This paved the way for the ambitious general and Minister of Defence, Abdelfattah al-Sissi, to satisfy his thirst for personal power and that of his institution, an army that more or less directly had ruled the country since the 1952 Revolution. The Muslim Brotherhood did not accept al-Sissi’s coup and endeavored to revert it by mobilizing the people. In a process of escalation, the army enforced an implacable repression to establish its power [6]6 — According to some NGOs, the number of political prisoners in Egypt in the two years following the coup may be 41,000. See the following article from Human Rights Watch online. , decapitating the Brotherhood and labelling it as a “terrorist organisation”. With its leaders serving long sentences in prison, assassinated or underground, the nature of the internal debates radically changed. It was no longer about discussing a possible ideological aggiornamiento for the 21st century or making a critical assessment of Morsi’s year in government but of trying to achieve the survival of the organization. Moreover, it was also discussed whether the resistance against dictatorship could legitimate some type of use of violence and what its limits should be. Repression hindered the possibility of envisaging a possible evolution such as Ennahda’s in Tunisia.


Erdogan and the Islamist Dilemma

Although political Islamism is usually related to the Arab world, the most influential Islamist party in the last two decades is probably not from this region: the Turkish AKP led by Erdogan. From its victory in the 2002 legislative election to almost a decade later, the party was often described as an example of the possible metamorphosis of political Islamism towards the acceptance of liberal democracy. Some authors who coined or advocated the term “post-Islamism” to describe the evolution of some Islamist parties that would have abandoned some postulates of classical political Islamism even identified it as its main exponent [7]7 — Kuru, Ahmet; Stepan, Alfred (2012). Democracy, Islam, and Secularism in Turkey. Religion, Culture, and Public Life. New York: Columbia University Press. .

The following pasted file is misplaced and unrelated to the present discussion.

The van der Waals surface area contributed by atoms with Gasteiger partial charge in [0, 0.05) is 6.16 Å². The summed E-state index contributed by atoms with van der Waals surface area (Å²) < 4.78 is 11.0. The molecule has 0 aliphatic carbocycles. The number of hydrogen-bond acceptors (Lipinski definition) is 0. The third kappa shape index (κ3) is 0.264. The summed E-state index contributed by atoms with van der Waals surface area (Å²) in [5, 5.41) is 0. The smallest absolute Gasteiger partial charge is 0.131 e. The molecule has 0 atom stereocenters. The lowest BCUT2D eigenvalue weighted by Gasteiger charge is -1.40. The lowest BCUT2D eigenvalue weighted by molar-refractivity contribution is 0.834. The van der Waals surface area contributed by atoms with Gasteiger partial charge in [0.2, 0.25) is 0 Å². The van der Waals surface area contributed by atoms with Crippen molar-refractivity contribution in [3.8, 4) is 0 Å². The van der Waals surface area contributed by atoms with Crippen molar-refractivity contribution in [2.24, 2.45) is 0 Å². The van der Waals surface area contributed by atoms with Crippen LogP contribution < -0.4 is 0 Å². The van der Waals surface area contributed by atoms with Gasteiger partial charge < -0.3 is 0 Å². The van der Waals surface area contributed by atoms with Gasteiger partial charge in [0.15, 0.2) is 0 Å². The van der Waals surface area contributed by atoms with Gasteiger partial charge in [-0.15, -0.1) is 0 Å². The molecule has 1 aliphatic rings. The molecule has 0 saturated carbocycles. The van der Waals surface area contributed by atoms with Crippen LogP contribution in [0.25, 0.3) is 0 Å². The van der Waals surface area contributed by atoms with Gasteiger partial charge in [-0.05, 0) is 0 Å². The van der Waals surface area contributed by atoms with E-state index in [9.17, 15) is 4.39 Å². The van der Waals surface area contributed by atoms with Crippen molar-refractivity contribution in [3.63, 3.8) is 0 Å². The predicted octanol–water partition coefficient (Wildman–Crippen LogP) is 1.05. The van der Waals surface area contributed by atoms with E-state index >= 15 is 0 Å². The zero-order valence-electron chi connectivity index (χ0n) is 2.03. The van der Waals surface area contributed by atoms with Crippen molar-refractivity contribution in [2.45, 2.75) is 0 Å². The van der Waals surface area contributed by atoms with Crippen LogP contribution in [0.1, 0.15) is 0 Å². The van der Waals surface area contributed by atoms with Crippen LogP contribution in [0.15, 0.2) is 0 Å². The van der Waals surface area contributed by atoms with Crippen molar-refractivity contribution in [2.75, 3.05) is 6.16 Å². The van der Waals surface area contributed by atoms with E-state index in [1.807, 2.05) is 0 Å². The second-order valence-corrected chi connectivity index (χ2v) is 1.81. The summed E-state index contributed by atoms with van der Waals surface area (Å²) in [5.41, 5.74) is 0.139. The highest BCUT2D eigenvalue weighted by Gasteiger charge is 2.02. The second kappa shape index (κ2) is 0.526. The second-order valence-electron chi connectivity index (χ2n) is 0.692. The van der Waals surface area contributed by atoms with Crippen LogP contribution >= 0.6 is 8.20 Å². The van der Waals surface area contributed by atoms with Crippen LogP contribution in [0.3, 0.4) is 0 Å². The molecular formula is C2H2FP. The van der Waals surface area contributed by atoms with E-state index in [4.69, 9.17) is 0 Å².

In that early phase of Erdogan’s government, Turkey approved a series of reforms with the aim of becoming a member of the European Union that strengthened Turkish democracy, reducing the control of the army and widening citizen rights and freedoms. For instance, the death penalty was abolished in 2002, and restrictions on the use of the Kurdish language were eased. However, following the protests against the Gezi Park development plan, the Turkish government adopted a gradual authoritarian shift that reached its peak after the 2016 coup. Erdogan not only took the opportunity to reform the Constitution and centralize power in the hands of the executive but unleashed a campaign of arrests and harassment against the opposition and any critical voice. The AKP moved from being a benchmark of moderation of one part of Islamism to become one of the main examples along with Vladimir Putin of the group of authoritarian leaders with a project to eternalize their power by manipulating the rules of the electoral game, what has been called “illiberal democracy”.

Erdogan’s path presents a dilemma: an effort is needed to adopt the main principles of the liberal democracy or is it enough to advocate for a system that includes celebrating elections?